Sponsored by Energy Trust

January '09 employment and business indicators

| Print |  Email
Archives - April 2009
Wednesday, April 01, 2009

All "latest" numbers are for January 2009 unless otherwise noted. Latest Month Previous Month Previous Year Annual Change
Total employment State of Oregon, thousands 1,763.1 1,800.7 1,813.5 -2.8%
Total unemployment State of Oregon, thousands 214.8 173.1 115.0 86.9%
Unemployment rate Ore. civilian labor force, seasonally adjusted 9.9% 8.3% 5.3% 460.0%
Portland/Van. MSA; Employed Six counties, thousands 1,071.1 1,092.7 1,098.8 -2.5%
Portland/Van. MSA; Unemployment rate 9.8% 8.1% 5.2% 460.0%
Bend MSA; Employed Deschutes County, thousands 72.0 73.1 74.9 -3.9%
Bend MSA; Unemployment rate 14.6% 11.9% 7.4% 720.0%
Corvallis MSA; Employed Benton County, thousands 40.1 41.2 40.8 -1.7%
Corvallis MSA; Unemployment rate 7.7% 6.1% 4.2% 350.0%
Eugene/Springfield MSA; Employed Lane County, thousands 165.4 169.5 172.6 -4.2%
Eugene/Springfield MSA; Unemployment rate 11.9% 9.4% 5.7% 620.0%
Medford/Ashland MSA; Employed Jackson County, thousands 90.5 94.7 93.4 -3.1%
Medford/Ashland MSA; Unemployment rate 12.9% 10.0% 7.4% 550.0%
Salem MSA; Employed Marion and Polk counties, thousands 174.2 177.4 177.7 -2.0%
Salem MSA; Unemployment rate 10.7% 8.7% 6.0% 470.0%
The Coast; Employed Five counties, thousands 83.9 85.7 0.0 -1.7%
The Coast; Unemployment rate 11.3% 9.3% 7.0% 430.0%
Central Oregon; Employed Eight counties, thousands 113.3 115.6 117.9 -3.8%
Central Oregon; Unemployment rate 14.0% 11.2% 7.4% 660.0%
Eastern Oregon; Employed Nine counties, thousands 78.8 80.5 79.9 -1.4%
Eastern Oregon; Unemployment rate 13.2% 10.2% 8.3% 490.0%
Help wanted ad count The Oregonian, Portland (February) 1,869 2,042 7,540 -75.2%
Help wanted ad count The Bulletin, Bend (February) 736 964 3,193 -76.9%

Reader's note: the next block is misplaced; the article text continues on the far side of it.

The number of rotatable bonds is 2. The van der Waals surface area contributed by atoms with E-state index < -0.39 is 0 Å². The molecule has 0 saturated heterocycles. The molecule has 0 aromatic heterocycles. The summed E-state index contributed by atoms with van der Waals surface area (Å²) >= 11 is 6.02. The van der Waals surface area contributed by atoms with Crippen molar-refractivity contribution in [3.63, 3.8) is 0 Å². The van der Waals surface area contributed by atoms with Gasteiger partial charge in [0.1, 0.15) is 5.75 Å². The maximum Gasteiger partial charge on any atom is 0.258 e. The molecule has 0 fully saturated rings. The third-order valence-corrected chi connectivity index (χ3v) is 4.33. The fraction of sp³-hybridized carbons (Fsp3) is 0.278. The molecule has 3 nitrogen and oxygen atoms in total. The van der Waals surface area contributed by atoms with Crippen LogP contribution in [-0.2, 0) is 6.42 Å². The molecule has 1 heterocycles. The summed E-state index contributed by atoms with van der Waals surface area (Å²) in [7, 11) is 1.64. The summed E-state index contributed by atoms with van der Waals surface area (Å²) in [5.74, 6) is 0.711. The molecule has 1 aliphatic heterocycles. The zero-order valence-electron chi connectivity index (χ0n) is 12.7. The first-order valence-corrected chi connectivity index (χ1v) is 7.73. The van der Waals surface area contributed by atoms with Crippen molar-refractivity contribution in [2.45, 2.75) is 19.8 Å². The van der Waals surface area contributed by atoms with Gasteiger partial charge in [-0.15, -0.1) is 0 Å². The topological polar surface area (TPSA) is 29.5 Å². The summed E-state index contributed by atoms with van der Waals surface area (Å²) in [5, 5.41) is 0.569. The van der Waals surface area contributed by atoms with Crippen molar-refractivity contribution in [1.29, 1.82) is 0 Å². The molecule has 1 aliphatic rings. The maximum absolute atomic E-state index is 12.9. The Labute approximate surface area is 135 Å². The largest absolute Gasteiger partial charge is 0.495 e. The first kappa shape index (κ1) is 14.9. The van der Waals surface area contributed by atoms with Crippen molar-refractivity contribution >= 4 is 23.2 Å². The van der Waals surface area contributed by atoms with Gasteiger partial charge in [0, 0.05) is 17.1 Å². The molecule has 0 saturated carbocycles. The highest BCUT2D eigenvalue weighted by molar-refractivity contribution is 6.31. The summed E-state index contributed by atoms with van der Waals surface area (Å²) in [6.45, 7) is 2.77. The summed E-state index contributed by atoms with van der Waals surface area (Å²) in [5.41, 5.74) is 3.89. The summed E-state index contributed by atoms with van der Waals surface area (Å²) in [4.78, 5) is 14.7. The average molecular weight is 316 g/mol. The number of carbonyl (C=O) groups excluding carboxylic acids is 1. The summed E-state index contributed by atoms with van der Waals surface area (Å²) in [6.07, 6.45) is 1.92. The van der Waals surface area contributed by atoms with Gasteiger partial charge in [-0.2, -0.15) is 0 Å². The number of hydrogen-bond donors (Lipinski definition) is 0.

Oregon online job vacancies, total ads in thousands (February) 43 44 64 -32.7%
Portland online job vacancies, total ads in thousands (February) 24 21 41 -41.9%
New business corporations New filings (February) 871 880 935 -6.8%
Limited liability companies New filings (February) 2,013 2,041 2,058 -2.2%
Business bankruptcies New filings (February) 49 40 16 206.3%
Non-business bankruptcies New filings (February) 1,110 895 785 41.4%

Send comments to This e-mail address is being protected from spambots. You need JavaScript enabled to view it .


More Articles

Corner Office: Pam Edstrom

January-Powerbook 2015
Saturday, December 13, 2014

Seven tidbits of information from an agency partner and co-founder of Waggener Edstrom in Lake Oswego.


The Bookseller

November/December 2014
Wednesday, October 22, 2014

Everyone knows college is expensive, but a look at the numbers brings that into sharp — and painful — focus.


Growing a mobility cluster

Friday, October 31, 2014
0414 bikes bd2f6052BY LINDA BAKER | OB EDITOR

Why are there so few transportation startups in Portland?  The city’s leadership in bike, transit and pedestrian transportation has been well-documented.  But that was then — when government and nonprofits paved the way for a new, less auto centric way of life.


Reimagining education to solve Oregon's student debt and underemployment problems

Thursday, November 13, 2014